Rosemont—La Petite-Patrie alley could get geothermal heating
Borough will contribute $10K towards a feasibility study for pilot project initiated by local residents
Some residents in Montreal's Rosemont—La Petite-Patrie neighbourhood could one day heat their houses with geothermal energy, rather than electricity or gas, if a pilot project is a success.
The idea came from a group of like-minded residents in La Petite-Patrie who've worked together in the Green Alley — or Ruelle Verte — program.
We had this general knowledge about different possibilities, and it came quite naturally,- Bertrand Fouss, General Manager of Solon
They organize neighbourhood events in the shared common space behind their homes, including movie screenings and book exchanges.
After spending some time working together, the neighbours realized they could do something on a much larger scale with their alleyway, which is sandwiched between Chabot Street to the west, Bordeaux Street to the east, Beaubien Street East to the north and Bellechasse Street to the south.
"At one point the discussion was: Could we be more clever from an energy, from a mobility point of view?" said Bertrand Fouss, who is spearheading the pilot project.
Fouss and one of his neighbours both work in the field of alternative energy solutions.
"We had this general knowledge about different possibilities, and it came quite naturally ... to think about district heating," Fouss said.
The citizens created a company called Solon. Headed by Fouss, Salon came up with a proposal — dubbed Celsius — and it has received the thumbs-up from the borough.
Borough mayor François Croteau called the project "innovative" and said it's the type of idea he'd like to see more of.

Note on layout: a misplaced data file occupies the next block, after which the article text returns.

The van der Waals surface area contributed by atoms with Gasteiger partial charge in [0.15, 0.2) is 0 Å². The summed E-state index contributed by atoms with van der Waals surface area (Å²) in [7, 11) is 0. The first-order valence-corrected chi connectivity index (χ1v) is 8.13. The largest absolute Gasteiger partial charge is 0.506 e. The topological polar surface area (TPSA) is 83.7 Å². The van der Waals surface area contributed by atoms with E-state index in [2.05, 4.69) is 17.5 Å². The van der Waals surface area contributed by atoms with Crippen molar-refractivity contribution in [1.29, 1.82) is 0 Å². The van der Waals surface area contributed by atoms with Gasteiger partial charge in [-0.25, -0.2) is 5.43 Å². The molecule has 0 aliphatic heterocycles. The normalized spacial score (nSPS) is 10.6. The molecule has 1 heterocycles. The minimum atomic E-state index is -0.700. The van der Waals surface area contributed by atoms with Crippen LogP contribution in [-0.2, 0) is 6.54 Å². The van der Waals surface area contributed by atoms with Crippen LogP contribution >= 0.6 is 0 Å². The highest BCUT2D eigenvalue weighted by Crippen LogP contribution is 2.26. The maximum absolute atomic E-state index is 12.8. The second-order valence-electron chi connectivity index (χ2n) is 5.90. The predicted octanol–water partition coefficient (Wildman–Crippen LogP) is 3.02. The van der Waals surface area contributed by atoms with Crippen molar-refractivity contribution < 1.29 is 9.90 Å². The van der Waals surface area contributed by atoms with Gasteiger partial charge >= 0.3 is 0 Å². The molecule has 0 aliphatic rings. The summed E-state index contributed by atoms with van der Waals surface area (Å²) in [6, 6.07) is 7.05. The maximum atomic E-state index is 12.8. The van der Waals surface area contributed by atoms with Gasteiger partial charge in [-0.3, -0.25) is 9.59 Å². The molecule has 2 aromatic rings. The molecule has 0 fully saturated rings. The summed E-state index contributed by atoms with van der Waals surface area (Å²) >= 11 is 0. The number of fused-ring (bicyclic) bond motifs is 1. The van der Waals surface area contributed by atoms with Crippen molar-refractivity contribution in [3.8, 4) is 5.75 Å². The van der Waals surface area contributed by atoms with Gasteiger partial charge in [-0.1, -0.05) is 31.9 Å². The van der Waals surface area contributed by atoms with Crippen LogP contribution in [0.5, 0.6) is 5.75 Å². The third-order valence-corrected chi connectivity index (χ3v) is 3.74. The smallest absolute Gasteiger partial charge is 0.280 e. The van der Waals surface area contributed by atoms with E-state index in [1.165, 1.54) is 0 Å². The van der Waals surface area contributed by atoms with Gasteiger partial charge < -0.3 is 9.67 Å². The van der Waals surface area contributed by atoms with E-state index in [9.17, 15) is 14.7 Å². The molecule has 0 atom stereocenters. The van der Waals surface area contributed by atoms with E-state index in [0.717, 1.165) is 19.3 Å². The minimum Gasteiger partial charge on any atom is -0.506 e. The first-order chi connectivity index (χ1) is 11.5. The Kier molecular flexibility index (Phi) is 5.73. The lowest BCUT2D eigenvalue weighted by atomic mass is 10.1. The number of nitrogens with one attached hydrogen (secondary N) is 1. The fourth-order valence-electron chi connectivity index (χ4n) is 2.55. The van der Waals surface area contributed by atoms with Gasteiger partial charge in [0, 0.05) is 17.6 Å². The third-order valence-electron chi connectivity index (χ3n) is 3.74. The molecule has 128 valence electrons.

Geothermal wells access heat deep below surface
The idea is to install geothermal wells about 200 metres beneath the alleyway. Horizontal pipes would carry water, heated by geothermal energy, to the houses of anyone who wants to participate.
Fouss says heating with geothermal energy would reduce the emission of greenhouse gases while also reducing residents' heating bills.
While the main focus of Celsius is to produce heat using geothermal energy, it could potentially be used to store energy captured by solar panels as well.
A feasibility study on the project is expected to get underway in September, at a cost of about $100,000.
Croteau said his administration would contribute $10,000 towards the study.
Solon is seeking another $50,000 from the Federation of Canadian Municipalities, and the rest of the funding is to come from various partners which haven't yet been confirmed.
If all goes as planned, and the project gets the go-ahead, the whole project could be finished in two or three years.
The size of the geothermal network is not yet decided, but Croteau said he hopes to see the pilot project expanded to a larger scale at some point.
Pascal Sanchez, who lives a few doors down from Fouss, said he'll definitely be signing up once the network is in place.
"I think as a citizen we have to support this kind of project," he said.